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GHANA: HIV-care initiative ESTHER comes to town

[This report does not necessarily reflect the views of the United Nations]

ACCRA, 18 February (PLUSNEWS) - ESTHER, a French government initiative which helps people living with HIV/AIDS gain access to healthcare, will shortly start operating in Ghana, ESTHER chairman Bernard Kouchner said.

ESTHER (the French acronym for Working Together for Therapeutic Solidarity among Networked Hospitals) was launched in April 2002 by the French government, with the support of Spain, Italy and Luxembourg. It aims to encourage partnerships between European hospitals and healthcare facilities in developing countries, as well as providing antiretroviral (ARV) treatment to people living with AIDS.

The organisation currently operates in Benin, Burkina Faso Cameroun, Mali, Senegal, Gabon, Cote d’Ivoire and Morocco and 10 other countries outside Africa. This is the first time it has proposed to work in an Anglophone country.

"We are coming into Ghana based on an invitation extended to us by President John Kufuor three years ago. This project has worked well in francophone countries and we hope to replicate the same success in Ghana," Kouchner, a former French health minister, told PlusNews on Wednesday.

Kouchner said the deal would be signed next month.

ESTHER officials said the organisation would operate within the framework of Ghana's national AIDS strategy, which aims to extend the availability government-subsidised ARV drugs to 16 hospitals next year from the current four.

Health officials believe that 72,000 people need ARV treatment in this West Arican country, but just 2,100 receive subsidised therapy at present.

"The ESTHER project is a healthy collaboration. It will share and add on knowledge in the fight against the pandemic," Sylvia Anie-Akwetey of the Ghana AIDS Commission told PlusNews.

In countries where ESTHER already operates, the organisation has helped to set up hospital referral centres for people living with HIV/AIDS, providing equipment and ARV drugs, which can prolong a patient's life.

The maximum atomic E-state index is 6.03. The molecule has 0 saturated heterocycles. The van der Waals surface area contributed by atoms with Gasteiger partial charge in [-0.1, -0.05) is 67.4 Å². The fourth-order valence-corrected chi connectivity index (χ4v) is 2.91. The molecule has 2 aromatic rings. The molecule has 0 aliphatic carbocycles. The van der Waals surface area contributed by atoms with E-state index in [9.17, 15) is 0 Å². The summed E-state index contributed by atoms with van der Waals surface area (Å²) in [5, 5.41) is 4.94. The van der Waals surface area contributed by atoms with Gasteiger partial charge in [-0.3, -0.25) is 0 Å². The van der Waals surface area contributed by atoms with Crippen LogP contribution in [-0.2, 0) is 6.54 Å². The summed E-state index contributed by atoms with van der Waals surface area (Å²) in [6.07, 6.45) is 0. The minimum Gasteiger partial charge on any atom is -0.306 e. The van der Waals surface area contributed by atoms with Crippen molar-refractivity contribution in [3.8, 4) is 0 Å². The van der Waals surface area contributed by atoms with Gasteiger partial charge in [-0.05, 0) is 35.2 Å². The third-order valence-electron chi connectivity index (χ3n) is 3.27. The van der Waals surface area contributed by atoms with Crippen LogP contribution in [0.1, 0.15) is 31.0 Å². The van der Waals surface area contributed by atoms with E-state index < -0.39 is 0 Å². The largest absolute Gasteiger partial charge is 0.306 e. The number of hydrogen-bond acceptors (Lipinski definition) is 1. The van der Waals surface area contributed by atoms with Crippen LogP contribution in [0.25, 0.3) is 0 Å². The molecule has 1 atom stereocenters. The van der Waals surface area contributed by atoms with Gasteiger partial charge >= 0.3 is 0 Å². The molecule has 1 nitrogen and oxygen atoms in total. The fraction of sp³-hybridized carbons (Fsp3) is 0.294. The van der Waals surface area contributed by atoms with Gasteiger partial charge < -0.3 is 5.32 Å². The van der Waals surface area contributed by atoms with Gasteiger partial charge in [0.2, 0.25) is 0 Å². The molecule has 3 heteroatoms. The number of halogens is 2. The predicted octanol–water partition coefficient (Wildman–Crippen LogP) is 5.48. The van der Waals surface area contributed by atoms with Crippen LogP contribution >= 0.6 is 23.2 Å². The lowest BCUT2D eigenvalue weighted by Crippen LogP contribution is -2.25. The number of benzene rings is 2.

"Taking antiretroviral drugs is for life. For now, working with the hospitals is central to this project. But with time we hope to decentralise treatment and care from the hospitals to healthcare centres and even homes within the various communities," Kouchner said.

He expressed the hope that the programme would have a trickle-down effect on rural communities who hardly benefit from the HIV/AIDS treatment at present. "It will take time and effort but that is the focus of this project," Kouchner added.

ESTHER director Anne Petitgirand said: "We will work within the Global Fund grant given to the country as well as what other donors will bring in. But remember, we are also bringing in expertise, training and equipment along with our partnerships."

According to official figures, 3.6 percent of adults in Ghana are infected with the HI virus.


Recent GHANA Reports
Government ploughs ahead with plans to produce AIDS drugs locally,  31/Aug/05
AIDS treatment on rise, but stigma still around,  17/Aug/05
Single battle-plan to hit both TB and HIV/AIDS,  19/May/05
HIV-AIDS on decline for first time in 5 years, survey shows,  15/Apr/05
Local employers start to care for their HIV-positive staff,  7/Apr/05
· AIDS Media Center
· The Global Fund to fight AIDS, Tuberculosis & Malaria
· International Community of Women Living with HIV/AIDS
· International HIV/AIDS Alliance

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